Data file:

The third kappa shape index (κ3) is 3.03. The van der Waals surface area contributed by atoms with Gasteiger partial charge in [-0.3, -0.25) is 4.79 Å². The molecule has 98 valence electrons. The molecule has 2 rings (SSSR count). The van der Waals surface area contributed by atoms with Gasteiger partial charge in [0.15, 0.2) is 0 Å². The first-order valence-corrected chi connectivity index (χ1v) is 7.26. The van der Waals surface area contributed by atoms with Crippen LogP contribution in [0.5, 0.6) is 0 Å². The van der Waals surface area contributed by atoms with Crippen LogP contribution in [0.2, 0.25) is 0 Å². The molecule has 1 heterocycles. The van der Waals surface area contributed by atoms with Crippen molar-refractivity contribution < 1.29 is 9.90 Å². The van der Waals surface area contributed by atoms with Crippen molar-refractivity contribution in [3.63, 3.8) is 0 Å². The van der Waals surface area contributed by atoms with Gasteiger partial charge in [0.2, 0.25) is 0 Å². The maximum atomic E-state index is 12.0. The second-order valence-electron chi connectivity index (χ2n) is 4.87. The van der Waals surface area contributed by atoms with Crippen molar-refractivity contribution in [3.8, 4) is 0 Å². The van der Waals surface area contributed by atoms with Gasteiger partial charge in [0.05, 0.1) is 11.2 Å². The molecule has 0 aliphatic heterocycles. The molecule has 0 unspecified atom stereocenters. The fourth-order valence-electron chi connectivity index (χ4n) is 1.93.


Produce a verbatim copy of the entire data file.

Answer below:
The third kappa shape index (κ3) is 3.03. The van der Waals surface area contributed by atoms with Gasteiger partial charge in [-0.3, -0.25) is 4.79 Å². The molecule has 98 valence electrons. The molecule has 2 rings (SSSR count). The van der Waals surface area contributed by atoms with Gasteiger partial charge in [0.15, 0.2) is 0 Å². The first-order valence-corrected chi connectivity index (χ1v) is 7.26. The van der Waals surface area contributed by atoms with Crippen LogP contribution in [0.5, 0.6) is 0 Å². The van der Waals surface area contributed by atoms with Crippen LogP contribution in [0.2, 0.25) is 0 Å². The molecule has 1 heterocycles. The van der Waals surface area contributed by atoms with Crippen molar-refractivity contribution < 1.29 is 9.90 Å². The van der Waals surface area contributed by atoms with Crippen molar-refractivity contribution in [3.63, 3.8) is 0 Å². The van der Waals surface area contributed by atoms with Gasteiger partial charge in [0.2, 0.25) is 0 Å². The maximum atomic E-state index is 12.0. The second-order valence-electron chi connectivity index (χ2n) is 4.87. The van der Waals surface area contributed by atoms with Crippen molar-refractivity contribution in [3.8, 4) is 0 Å². The van der Waals surface area contributed by atoms with Gasteiger partial charge in [0.05, 0.1) is 11.2 Å². The molecule has 0 aliphatic heterocycles. The molecule has 0 unspecified atom stereocenters. The fourth-order valence-electron chi connectivity index (χ4n) is 1.93.